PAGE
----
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The challenges of the second-term inaugural address

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300 dpi 5 col x 8.5 in / 246x216 mm / 837x734 pixels Todd Lindeman color illustration of inaugural stage at the U.S. Capitol for the swearing-in ceremony. KRT 2005

KEYWORDS: krtnational national krtpolitics politics krtusnews krt krtinaug05 illustration map ceremony dick cheney george w. bush inaugural inauguration lindeman mall platform podium president program second term swearing-in treible u.s. capitol vice wa west front district of columbia d.c. dc u.s. us united states washington 2005 krt2005 stage inaug illustration

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By McClatchy Newspapers
Saturday, Jan. 12, 2013, 8:56 p.m.
 

Martin Medhurst, a professor of rhetoric and communication at Baylor University in Waco, Texas, has authored or edited more than a dozen books on presidential rhetoric. Medhurst spoke to the Trib regarding the dynamics of delivering a second presidential inaugural address, as Barack Obama will do on Jan. 21.

Q: What challenges exist for presidents delivering their second inaugural speech?

A: First, they aren't starting with a blank slate. They have to take into consideration all that happened in their first term. You can't just speak as though you are a virgin because you are not, and that's a big constraint.

Second, the situation is almost always worse going into a second term than it is going into a first, and you have to figure out how to deal with that in one way or another.

In (Obama's) case, basic gridlock between the executive and legislative branches is a fact of life. It can't be ignored, so he's going to have to deal with that.

Third, if you are an eloquent president, as I think Obama is, the second inaugural presents a big challenge because if you've given a really good first inaugural — which I think he did — that sets the standard. And it's hard to jump higher than your highest.

Q: Have any presidents taken their game to that level? Who has stood out as being particularly eloquent the second time around?

A: Well, of course, the very best was Lincoln, whose second inaugural was perhaps the greatest speech of any kind. He sort of set a standard that was impossible for anyone else to approach. But there have been very few really great ones. Perhaps the one that comes closest would be (Franklin Delano Roosevelt's) second in 1937. We were in the middle of the Great Depression. FDR delivered a message of hope and of looking forward, in language that was memorable and spoke to the moment.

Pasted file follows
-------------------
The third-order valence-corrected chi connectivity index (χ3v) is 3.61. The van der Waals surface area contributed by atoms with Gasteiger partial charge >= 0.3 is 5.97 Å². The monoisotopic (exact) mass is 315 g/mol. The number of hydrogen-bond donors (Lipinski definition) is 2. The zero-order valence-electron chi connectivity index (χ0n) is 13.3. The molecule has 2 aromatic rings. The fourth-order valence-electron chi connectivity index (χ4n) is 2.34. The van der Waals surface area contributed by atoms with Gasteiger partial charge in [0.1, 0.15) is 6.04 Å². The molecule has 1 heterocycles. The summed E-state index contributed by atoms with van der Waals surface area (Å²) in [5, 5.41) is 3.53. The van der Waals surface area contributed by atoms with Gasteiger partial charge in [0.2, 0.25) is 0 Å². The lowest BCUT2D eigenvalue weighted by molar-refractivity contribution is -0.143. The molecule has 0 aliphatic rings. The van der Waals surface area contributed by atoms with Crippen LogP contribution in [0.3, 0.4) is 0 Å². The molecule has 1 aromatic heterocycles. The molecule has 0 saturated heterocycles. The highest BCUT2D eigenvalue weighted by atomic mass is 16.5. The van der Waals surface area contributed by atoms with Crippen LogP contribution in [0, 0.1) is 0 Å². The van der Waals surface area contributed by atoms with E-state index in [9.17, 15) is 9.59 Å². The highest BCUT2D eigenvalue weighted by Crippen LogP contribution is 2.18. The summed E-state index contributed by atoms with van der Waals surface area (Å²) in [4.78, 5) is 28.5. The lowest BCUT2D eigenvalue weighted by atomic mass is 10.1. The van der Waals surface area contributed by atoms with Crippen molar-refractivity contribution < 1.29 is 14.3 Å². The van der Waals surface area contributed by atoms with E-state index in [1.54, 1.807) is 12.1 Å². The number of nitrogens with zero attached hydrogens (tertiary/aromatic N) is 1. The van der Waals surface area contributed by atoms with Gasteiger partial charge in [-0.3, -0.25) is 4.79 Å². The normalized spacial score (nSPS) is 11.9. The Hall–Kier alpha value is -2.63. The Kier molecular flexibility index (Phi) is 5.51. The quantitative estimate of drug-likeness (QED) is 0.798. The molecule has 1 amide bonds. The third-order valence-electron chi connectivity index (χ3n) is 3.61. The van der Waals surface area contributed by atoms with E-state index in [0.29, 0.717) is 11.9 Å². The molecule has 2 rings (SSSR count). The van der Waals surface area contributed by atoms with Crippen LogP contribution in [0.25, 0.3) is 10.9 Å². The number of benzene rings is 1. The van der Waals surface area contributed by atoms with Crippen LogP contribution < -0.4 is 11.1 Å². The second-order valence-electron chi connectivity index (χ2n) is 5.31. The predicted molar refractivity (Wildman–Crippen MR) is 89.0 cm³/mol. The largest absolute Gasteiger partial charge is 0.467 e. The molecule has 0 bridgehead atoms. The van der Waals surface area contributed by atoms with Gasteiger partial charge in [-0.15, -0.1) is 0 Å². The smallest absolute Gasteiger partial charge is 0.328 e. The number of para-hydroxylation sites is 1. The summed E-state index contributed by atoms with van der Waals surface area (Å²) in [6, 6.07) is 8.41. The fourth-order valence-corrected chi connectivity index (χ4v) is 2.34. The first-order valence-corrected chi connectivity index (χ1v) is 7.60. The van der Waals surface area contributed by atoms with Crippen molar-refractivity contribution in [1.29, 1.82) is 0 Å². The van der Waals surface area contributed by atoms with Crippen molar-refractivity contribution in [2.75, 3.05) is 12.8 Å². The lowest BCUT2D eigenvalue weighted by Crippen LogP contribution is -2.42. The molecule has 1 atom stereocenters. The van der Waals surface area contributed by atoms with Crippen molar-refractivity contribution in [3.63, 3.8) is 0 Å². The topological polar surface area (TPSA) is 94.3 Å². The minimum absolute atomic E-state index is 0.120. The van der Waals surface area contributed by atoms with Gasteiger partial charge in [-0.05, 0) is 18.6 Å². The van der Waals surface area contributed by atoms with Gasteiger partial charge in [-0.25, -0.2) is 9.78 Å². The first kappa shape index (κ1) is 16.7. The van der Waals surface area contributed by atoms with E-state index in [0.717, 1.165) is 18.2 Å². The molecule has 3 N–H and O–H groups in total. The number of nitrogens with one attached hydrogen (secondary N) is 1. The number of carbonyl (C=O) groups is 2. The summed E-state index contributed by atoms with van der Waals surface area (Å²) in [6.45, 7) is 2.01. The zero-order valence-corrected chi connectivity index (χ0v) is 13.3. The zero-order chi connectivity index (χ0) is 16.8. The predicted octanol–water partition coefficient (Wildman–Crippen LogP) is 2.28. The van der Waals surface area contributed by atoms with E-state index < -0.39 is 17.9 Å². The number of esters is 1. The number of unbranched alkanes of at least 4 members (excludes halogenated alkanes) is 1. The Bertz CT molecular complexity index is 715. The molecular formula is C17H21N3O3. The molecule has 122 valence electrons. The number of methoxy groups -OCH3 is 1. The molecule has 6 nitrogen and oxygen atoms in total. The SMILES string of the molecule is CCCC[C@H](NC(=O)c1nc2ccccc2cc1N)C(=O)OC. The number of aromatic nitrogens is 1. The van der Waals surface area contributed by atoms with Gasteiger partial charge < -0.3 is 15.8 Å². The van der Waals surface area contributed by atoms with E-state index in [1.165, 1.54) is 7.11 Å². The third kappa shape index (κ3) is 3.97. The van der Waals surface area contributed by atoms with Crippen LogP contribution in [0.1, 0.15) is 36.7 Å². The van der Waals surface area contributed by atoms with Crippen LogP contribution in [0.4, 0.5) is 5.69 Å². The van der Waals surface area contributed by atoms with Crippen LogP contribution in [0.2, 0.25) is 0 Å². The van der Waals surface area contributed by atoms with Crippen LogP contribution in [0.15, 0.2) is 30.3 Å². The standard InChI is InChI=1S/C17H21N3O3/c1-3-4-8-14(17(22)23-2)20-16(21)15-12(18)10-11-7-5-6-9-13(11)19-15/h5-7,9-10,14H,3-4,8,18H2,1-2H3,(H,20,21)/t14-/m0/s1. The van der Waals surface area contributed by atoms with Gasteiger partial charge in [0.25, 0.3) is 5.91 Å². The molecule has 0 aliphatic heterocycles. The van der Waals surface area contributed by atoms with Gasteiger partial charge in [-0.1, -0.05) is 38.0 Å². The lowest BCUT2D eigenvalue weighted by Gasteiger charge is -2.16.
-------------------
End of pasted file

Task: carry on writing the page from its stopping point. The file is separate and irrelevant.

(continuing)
Q: Conversely, which presidents dropped the ball in their second inaugural speech?

A: Of the 20th-century presidents, it's not so much that their second inaugurals were terrible, it's just that they are not memorable. They don't really establish a theme for the second term, so for the most part they are entirely forgettable. Woodrow Wilson's was marginally better, but he was so constrained by the moment, by the nation being on the brink of war, so the speech has a somber tone to it.

Dwight Eisenhower's was marginally better, it does at least have a thematic to it, which is that we have to be willing to pay the price of peace even when it's a steep price.

Q: Has the importance of inaugural speeches been diminished by the fact that we're in a 24-hour news cycle and whatever a president says likely will be quickly forgotten?

A: Well, they certainly have more competition for (people's attention). But I think inaugural addresses, whether first or second, always have been under the obligation that if they are going to be memorable, they have to be memorable in one of two ways.

First, they have to have a new idea, an idea that is fresh and different and forward looking.

Second, they have to express that idea in language that is unusual.

Frankly, most addresses just don't measure up to those two criteria. Consequently, whether it's the next day or the next week, they are (quickly) forgotten.

Eric Heyl is a staff writer for Trib Total Media. He can be reached at 412-320-7857 or eheyl@tribweb.com.

 

 
 


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